interesting culture with their primary school


children


Empire’s End: A Roman Story HHHH


Leila Rasheed, Scholastic, 192pp, 9781407191393, £6.99 pbk


Camilla enjoys a privileged childhood in Leptis Magna, one of the great cities in the Roman province of Libya. Her


philosopher a boyhood friend of the Emperor Septimus Severus, the first African Emperor


summoned to rejoin his friend


of Rome. When in


Rome he is delighted – Camilla is old enough to contract an advantageous marriage. Camilla is less sure – but their arrival in Rome sees the family faced with a very different future – they must accompany their Emperor to the distant northern province of Britannia. What does the future hold? This is an addition to the Voices


series which aims to bring history alive through the immediate voice of their protagonists. Here Leila Rashid conjures life in the Roman Empire in the 2nd century AD. We are not in the militaristic world of the legions, marching victoriously


over father is a respected and


The House of One Hundred Clocks


HHHHH


A.M. Howell, Usborne, 330pp, 978 1 474959568, pbk, £6.99


they must surely


In Edwardian Cambridge, Helena, her beloved pet parrot Orbit and her father, recently bereaved after the loss of Helena’s mother, begin a new life in the home of the enigmatic Mr Westcott. They have been charged with looking after the many clocks which crowd Westcott’s


and with which he appears obsessed. Helena


is not enthusiastic


townhouse about


this venture and even less so when she discovers the harsh nature of the contract her father has signed. If any of the clocks stop during her father’s stewardship, they will forfeit all their possessions. This Helena discovers was the fate of the previous incumbent. There are many questions to which seeks


Helena answers, including


the reason the contract her father had to sign was so harsh, what has happened to the belongings of the previous timekeeper, why drawings of flying machines keep appearing on the walls and who the mysterious child called ‘boy’ often seated silently in the corner of a room really is. The need to solve the mysteries in this strange household is intertwined with the compelling urgency to prevent the clocks from stopping. Helena dreads this happening as it will lead to the loss of Orbit, her remaining link to the mother she has lost. As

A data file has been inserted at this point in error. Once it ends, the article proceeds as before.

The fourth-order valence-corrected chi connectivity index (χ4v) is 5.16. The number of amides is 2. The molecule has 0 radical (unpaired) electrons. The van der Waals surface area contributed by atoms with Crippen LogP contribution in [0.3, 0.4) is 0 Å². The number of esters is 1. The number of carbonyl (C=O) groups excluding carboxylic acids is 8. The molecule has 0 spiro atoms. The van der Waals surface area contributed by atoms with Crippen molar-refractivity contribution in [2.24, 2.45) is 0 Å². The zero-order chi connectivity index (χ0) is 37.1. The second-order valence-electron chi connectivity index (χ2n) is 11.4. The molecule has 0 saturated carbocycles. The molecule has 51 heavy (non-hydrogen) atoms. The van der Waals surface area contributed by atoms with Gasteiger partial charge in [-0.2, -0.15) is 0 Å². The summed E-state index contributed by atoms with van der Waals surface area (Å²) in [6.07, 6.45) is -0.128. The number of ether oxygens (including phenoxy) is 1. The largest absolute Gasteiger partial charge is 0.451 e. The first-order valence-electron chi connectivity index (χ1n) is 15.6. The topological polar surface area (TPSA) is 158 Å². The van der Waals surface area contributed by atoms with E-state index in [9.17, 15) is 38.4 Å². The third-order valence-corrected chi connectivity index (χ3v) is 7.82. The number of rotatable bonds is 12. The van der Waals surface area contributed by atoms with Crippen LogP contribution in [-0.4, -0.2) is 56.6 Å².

this narrative absorbing unfolds, the grief and fear of we


well-crafted discover


further loss the


conquered nations. Here we see what it was like to be a girl – albeit a girl who has enjoyed education and has been encouraged to think and to question within the social mores. Yes, she does accept slavery, it is the norm – but Rashid also allows her to experience doubt – and a level of understanding. We


are also introduced to the


turbulent background to the Roman world. The world is not as stable as we like to imagine and the provinces – Britain for one – are very far from the centre and vulnerable. Camilla tells her story as memories for her son as Rashid imagines what might be the background to archaeological finds that reveal that even then Britain was a diverse society. The language is neutral – contemporary without jarring; the history introduced subtly through dialogue and personal observation. There are few heroics, just an immersive experience of the past. FH


which fuels Mr Westcott’s irrational superstitions and the motivation and resentment of his sister, Katherine. Witnessing these revelations leads to greater understanding between Helena and her own father as she begins to come to terms with her mother’s death and learns to look forward to a new life. In addition to the sensitive


exploration of grief, depression and obsession,


historical themes rights to education, are


threaded throughout the story: the beginning of female emancipation and


early


attempts at flight and the plight of the poor with the ever present spectre of the workhouse. A compelling and very well-crafted


story, highly recommended. SMc The Pear Affair


HHHHH


Judith Eagle, Faber, 274pp, 978-0-5713-4685-1, £7.99 pbk


Nell Magnificent is very unhappy. Her grotesque parents, Melinda and Gerald, despise her, sending her to a ghastly boarding school to get her out of their sight and, worst of all, her beloved French nanny, Pear, has been dismissed by them for no apparent reason.


When Nell’s


announce that they are off to Paris for a business meeting, they are horrified when Nell insists on accompanying


Books for Keeps No.241 March 2020 25


parents